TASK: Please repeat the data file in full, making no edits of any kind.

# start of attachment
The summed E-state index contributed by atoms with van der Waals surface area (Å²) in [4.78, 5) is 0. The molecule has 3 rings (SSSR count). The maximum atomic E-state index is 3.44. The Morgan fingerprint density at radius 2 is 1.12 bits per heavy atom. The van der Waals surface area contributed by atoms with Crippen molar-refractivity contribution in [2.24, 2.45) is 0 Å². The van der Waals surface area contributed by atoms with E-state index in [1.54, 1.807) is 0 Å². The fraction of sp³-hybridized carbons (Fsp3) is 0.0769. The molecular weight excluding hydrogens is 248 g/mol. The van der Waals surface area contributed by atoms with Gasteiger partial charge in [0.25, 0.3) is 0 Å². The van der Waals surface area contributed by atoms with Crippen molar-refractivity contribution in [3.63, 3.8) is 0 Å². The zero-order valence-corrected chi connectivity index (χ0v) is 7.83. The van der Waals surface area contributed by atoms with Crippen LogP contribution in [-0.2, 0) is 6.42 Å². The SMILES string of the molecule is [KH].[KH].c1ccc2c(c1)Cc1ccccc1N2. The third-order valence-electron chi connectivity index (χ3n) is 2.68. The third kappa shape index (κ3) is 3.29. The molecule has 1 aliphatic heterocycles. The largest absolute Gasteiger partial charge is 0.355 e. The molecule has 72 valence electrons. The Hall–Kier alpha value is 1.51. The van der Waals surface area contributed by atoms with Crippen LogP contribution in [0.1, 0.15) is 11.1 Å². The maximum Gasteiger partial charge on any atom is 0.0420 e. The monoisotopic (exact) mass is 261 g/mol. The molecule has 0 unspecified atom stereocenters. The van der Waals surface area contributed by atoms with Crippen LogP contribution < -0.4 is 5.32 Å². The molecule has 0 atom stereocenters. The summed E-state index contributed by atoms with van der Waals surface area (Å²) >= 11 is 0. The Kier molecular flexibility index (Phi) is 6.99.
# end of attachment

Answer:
The summed E-state index contributed by atoms with van der Waals surface area (Å²) in [4.78, 5) is 0. The molecule has 3 rings (SSSR count). The maximum atomic E-state index is 3.44. The Morgan fingerprint density at radius 2 is 1.12 bits per heavy atom. The van der Waals surface area contributed by atoms with Crippen molar-refractivity contribution in [2.24, 2.45) is 0 Å². The van der Waals surface area contributed by atoms with E-state index in [1.54, 1.807) is 0 Å². The fraction of sp³-hybridized carbons (Fsp3) is 0.0769. The molecular weight excluding hydrogens is 248 g/mol. The van der Waals surface area contributed by atoms with Gasteiger partial charge in [0.25, 0.3) is 0 Å². The van der Waals surface area contributed by atoms with Crippen molar-refractivity contribution in [3.63, 3.8) is 0 Å². The zero-order valence-corrected chi connectivity index (χ0v) is 7.83. The van der Waals surface area contributed by atoms with Crippen LogP contribution in [-0.2, 0) is 6.42 Å². The SMILES string of the molecule is [KH].[KH].c1ccc2c(c1)Cc1ccccc1N2. The third-order valence-electron chi connectivity index (χ3n) is 2.68. The third kappa shape index (κ3) is 3.29. The molecule has 1 aliphatic heterocycles. The largest absolute Gasteiger partial charge is 0.355 e. The molecule has 72 valence electrons. The Hall–Kier alpha value is 1.51. The van der Waals surface area contributed by atoms with Crippen LogP contribution in [0.1, 0.15) is 11.1 Å². The maximum Gasteiger partial charge on any atom is 0.0420 e. The monoisotopic (exact) mass is 261 g/mol. The molecule has 0 unspecified atom stereocenters. The van der Waals surface area contributed by atoms with Crippen LogP contribution < -0.4 is 5.32 Å². The molecule has 0 atom stereocenters. The summed E-state index contributed by atoms with van der Waals surface area (Å²) >= 11 is 0. The Kier molecular flexibility index (Phi) is 6.99.